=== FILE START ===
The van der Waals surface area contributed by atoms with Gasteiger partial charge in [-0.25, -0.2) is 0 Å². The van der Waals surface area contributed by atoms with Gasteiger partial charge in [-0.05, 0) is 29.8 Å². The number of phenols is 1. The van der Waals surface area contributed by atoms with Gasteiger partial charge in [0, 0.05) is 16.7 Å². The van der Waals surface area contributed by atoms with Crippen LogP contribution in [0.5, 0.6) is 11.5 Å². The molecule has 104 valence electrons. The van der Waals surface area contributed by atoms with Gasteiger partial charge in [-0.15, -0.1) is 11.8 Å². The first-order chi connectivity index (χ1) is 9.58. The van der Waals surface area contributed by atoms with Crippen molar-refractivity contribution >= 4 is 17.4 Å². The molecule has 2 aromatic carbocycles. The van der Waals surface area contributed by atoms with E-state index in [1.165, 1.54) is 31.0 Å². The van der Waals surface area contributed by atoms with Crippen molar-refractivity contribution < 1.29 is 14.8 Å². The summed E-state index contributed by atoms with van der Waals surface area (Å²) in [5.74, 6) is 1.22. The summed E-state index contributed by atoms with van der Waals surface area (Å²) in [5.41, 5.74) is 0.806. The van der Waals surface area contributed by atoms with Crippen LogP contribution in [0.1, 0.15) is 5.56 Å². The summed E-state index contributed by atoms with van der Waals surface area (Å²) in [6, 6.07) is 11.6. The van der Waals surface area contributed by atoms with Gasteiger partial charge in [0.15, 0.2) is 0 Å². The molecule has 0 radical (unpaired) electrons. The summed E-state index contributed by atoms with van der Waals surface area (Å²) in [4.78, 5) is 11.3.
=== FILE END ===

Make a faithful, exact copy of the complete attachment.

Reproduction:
The van der Waals surface area contributed by atoms with Gasteiger partial charge in [-0.25, -0.2) is 0 Å². The van der Waals surface area contributed by atoms with Gasteiger partial charge in [-0.05, 0) is 29.8 Å². The number of phenols is 1. The van der Waals surface area contributed by atoms with Gasteiger partial charge in [0, 0.05) is 16.7 Å². The van der Waals surface area contributed by atoms with Crippen LogP contribution in [0.5, 0.6) is 11.5 Å². The molecule has 104 valence electrons. The van der Waals surface area contributed by atoms with Gasteiger partial charge in [-0.15, -0.1) is 11.8 Å². The first-order chi connectivity index (χ1) is 9.58. The van der Waals surface area contributed by atoms with Crippen molar-refractivity contribution >= 4 is 17.4 Å². The molecule has 2 aromatic carbocycles. The van der Waals surface area contributed by atoms with E-state index in [1.165, 1.54) is 31.0 Å². The van der Waals surface area contributed by atoms with Crippen molar-refractivity contribution < 1.29 is 14.8 Å². The summed E-state index contributed by atoms with van der Waals surface area (Å²) in [5.74, 6) is 1.22. The summed E-state index contributed by atoms with van der Waals surface area (Å²) in [5.41, 5.74) is 0.806. The van der Waals surface area contributed by atoms with Crippen LogP contribution in [0.1, 0.15) is 5.56 Å². The summed E-state index contributed by atoms with van der Waals surface area (Å²) in [6, 6.07) is 11.6. The van der Waals surface area contributed by atoms with Gasteiger partial charge in [0.15, 0.2) is 0 Å². The molecule has 0 radical (unpaired) electrons. The summed E-state index contributed by atoms with van der Waals surface area (Å²) in [4.78, 5) is 11.3.